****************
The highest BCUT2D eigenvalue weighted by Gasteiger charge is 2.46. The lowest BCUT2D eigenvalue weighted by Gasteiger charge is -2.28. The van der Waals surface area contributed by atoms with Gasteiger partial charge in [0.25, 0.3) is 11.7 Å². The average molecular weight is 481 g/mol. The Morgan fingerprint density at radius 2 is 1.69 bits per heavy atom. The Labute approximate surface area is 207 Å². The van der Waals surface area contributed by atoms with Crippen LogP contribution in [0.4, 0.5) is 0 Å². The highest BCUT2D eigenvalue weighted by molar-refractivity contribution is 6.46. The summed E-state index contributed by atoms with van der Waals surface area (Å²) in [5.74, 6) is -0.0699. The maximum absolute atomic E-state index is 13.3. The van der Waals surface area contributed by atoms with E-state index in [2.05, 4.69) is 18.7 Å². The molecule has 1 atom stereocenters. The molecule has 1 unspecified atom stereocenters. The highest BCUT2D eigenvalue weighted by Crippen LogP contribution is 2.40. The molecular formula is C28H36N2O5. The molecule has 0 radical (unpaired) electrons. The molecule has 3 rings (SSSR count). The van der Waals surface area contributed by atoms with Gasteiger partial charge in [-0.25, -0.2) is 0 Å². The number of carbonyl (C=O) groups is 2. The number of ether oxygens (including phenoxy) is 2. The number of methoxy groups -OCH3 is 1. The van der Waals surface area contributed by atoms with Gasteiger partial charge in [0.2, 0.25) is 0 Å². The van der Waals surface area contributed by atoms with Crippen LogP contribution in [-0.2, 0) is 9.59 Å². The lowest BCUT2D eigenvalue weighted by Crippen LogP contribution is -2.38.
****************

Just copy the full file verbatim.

The highest BCUT2D eigenvalue weighted by Gasteiger charge is 2.46. The lowest BCUT2D eigenvalue weighted by Gasteiger charge is -2.28. The van der Waals surface area contributed by atoms with Gasteiger partial charge in [0.25, 0.3) is 11.7 Å². The average molecular weight is 481 g/mol. The Morgan fingerprint density at radius 2 is 1.69 bits per heavy atom. The Labute approximate surface area is 207 Å². The van der Waals surface area contributed by atoms with Crippen LogP contribution in [0.4, 0.5) is 0 Å². The highest BCUT2D eigenvalue weighted by molar-refractivity contribution is 6.46. The summed E-state index contributed by atoms with van der Waals surface area (Å²) in [5.74, 6) is -0.0699. The maximum absolute atomic E-state index is 13.3. The van der Waals surface area contributed by atoms with E-state index in [2.05, 4.69) is 18.7 Å². The molecule has 1 atom stereocenters. The molecule has 1 unspecified atom stereocenters. The highest BCUT2D eigenvalue weighted by Crippen LogP contribution is 2.40. The molecular formula is C28H36N2O5. The molecule has 0 radical (unpaired) electrons. The molecule has 3 rings (SSSR count). The van der Waals surface area contributed by atoms with Gasteiger partial charge in [-0.25, -0.2) is 0 Å². The number of carbonyl (C=O) groups is 2. The number of ether oxygens (including phenoxy) is 2. The number of methoxy groups -OCH3 is 1. The van der Waals surface area contributed by atoms with Gasteiger partial charge in [0.2, 0.25) is 0 Å². The van der Waals surface area contributed by atoms with Crippen LogP contribution in [-0.2, 0) is 9.59 Å². The lowest BCUT2D eigenvalue weighted by Crippen LogP contribution is -2.38.